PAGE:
The latest poll out of California’s Senate race may not look as good as Republicans would like, but it’s not good news for Barbara Boxer and the Democrats, either. Rasmussen’s latest survey of likely voters shows Boxer ahead of Carly Fiorina by five points, slightly down from a previous seven-point lead. More importantly, the incumbent’s support declined into the mid-40s, suggesting a diminishing chance of winning re-election in an anti-incumbent environment:
The latest Rasmussen Reports statewide telephone survey of Likely Voters shows Boxer picking up 45% support, while Fiorina earns 40% of the vote. Five percent (5%) prefer a different candidate, and 10% are undecided.
Less than a month ago, the longtime senator held a 49% to 42% lead over her opponent, representing her best showing so far. Since February, Boxer’s support has ranged from 42% to 49%. In those same surveys, Fiorina, former CEO of Hewlett-Packard, has captured 38% to 43% of the vote. …
Most voters in the state see the contest as an ideological clash. Sixty-one percent (61%) view Boxer as a liberal politically, while just as many (63%) regard Fiorina as a conservative. This includes 36% who say Boxer is Very Liberal and 31% who view Fiorina as Very Conservative.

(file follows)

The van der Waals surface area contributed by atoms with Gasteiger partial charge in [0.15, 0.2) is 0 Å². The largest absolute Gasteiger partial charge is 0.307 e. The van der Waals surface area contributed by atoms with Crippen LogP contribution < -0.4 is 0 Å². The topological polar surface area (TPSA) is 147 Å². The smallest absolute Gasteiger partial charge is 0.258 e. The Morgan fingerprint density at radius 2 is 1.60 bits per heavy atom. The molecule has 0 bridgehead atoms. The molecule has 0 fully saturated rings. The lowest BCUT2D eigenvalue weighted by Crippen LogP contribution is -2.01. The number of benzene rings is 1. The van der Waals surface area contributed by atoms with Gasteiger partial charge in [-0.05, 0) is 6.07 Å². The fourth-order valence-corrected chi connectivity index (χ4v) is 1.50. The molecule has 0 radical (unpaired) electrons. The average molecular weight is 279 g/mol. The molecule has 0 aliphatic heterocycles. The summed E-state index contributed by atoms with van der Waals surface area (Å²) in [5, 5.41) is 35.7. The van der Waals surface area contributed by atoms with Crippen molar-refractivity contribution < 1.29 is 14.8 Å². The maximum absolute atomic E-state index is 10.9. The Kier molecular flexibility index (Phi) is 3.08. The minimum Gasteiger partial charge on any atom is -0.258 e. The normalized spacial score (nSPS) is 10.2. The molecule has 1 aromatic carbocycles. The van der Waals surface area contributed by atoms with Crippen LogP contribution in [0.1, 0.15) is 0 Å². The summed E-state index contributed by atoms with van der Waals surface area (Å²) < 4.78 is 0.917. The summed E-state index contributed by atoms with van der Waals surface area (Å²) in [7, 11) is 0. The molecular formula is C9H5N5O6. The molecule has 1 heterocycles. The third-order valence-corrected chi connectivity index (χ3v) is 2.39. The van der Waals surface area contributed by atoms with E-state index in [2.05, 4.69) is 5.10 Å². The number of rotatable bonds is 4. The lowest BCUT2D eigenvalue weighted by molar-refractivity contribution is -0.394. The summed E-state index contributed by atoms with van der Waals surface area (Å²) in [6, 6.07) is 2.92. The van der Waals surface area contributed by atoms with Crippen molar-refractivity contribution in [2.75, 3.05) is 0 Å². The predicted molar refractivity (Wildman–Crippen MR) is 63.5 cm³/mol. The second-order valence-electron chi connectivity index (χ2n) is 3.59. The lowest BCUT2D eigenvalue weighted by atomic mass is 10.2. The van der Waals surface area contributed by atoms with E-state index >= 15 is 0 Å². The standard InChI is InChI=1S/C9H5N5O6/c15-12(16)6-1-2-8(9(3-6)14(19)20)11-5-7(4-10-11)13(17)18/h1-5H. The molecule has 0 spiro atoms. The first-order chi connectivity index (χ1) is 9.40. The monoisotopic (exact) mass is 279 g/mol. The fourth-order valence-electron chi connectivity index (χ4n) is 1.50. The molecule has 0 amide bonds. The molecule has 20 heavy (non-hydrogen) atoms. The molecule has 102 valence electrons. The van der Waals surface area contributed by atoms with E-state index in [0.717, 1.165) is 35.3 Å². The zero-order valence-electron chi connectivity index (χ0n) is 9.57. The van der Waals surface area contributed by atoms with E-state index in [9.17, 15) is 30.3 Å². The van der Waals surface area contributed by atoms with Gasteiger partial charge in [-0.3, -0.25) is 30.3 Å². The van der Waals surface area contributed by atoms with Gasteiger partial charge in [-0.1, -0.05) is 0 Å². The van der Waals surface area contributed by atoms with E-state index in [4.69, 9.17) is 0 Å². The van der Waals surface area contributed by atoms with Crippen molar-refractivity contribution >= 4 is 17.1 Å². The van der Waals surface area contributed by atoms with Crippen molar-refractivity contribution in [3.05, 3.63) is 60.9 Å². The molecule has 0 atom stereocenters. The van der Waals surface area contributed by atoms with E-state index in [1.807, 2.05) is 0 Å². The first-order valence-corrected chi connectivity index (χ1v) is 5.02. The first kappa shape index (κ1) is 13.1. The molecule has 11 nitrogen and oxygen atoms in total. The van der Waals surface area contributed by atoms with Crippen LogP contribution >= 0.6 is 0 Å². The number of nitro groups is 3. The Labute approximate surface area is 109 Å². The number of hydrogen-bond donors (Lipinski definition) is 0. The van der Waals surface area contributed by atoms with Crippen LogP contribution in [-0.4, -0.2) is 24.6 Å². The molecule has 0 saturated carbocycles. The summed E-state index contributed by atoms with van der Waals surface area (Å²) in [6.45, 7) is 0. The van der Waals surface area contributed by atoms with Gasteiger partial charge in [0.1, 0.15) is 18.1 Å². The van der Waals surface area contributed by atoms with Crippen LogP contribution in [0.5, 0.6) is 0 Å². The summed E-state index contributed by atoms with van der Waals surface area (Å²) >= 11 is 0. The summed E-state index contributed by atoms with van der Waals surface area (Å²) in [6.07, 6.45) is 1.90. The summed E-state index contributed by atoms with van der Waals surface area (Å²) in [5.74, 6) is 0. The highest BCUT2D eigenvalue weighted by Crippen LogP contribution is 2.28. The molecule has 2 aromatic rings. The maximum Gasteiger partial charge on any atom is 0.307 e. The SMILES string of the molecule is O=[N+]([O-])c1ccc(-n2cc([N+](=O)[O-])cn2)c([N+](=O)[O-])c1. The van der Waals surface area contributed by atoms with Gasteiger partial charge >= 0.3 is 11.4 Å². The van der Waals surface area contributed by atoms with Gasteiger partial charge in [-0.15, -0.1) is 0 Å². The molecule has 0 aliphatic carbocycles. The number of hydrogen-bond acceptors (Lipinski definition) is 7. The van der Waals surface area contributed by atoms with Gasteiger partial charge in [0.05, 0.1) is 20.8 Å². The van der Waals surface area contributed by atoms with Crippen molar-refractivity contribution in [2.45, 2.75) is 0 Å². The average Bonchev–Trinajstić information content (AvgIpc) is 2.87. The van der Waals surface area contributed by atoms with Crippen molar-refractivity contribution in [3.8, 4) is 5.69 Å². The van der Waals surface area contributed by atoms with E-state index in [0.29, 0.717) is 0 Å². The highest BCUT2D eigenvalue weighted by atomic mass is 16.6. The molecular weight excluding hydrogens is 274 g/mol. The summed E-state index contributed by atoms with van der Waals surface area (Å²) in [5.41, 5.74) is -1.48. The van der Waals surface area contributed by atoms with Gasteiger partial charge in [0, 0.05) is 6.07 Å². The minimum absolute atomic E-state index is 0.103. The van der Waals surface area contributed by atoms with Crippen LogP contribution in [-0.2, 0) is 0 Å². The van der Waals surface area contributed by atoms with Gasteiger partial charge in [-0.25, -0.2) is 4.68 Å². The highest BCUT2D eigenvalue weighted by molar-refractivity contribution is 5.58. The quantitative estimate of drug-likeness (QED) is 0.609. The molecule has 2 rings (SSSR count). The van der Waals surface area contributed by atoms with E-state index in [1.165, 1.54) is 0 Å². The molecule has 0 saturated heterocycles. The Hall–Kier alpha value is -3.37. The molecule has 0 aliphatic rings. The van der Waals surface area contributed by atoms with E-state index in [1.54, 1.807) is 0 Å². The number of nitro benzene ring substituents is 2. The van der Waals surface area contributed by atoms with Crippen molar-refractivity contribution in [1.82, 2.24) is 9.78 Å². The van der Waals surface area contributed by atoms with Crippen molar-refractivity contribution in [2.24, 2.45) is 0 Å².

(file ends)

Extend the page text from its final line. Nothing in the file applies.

Forty-two percent (42%) of California voters think Boxer’s views are mainstream, but 41% see them as extreme.
Similarly, 40% label Fiorina’s views as mainstream, but just 32% believe they are extreme.
Boxer has a few things going for her in the internals. She barely edges Fiorina among independents, for instance, 34/33, but with 23% on the fence, that could change rapidly down the stretch. Boxer handily wins the youngest voter demo, which will probably not turn out in force in this election anyway, but she also wins the 40’s and 50-64 demos, too. The two candidate have almost identical favorable ratings, with Fiorina having a higher percentage unsure and potentially winnable.
California is also still one of the states where Obama’s affiliation can help. The President gets a 56% approval rating in the Golden State, far above his national rating in the latest USA Today/Gallup poll of 41%. The approval rating of the Republican governor, Arnold Schwarzenegger, has cratered to 29%. Fiorina is obviously not running as a Schwarzenegger Republican, but the brand itself may be a problem.
Or maybe not. If Boxer’s support keeps hovering in the 45% range, it shows that she herself may be a big problem. The more Fiorina focuses on Boxer’s extremism, recognized by 41% of all voters and 38% of independents, the closer she gets to pulling off the upset.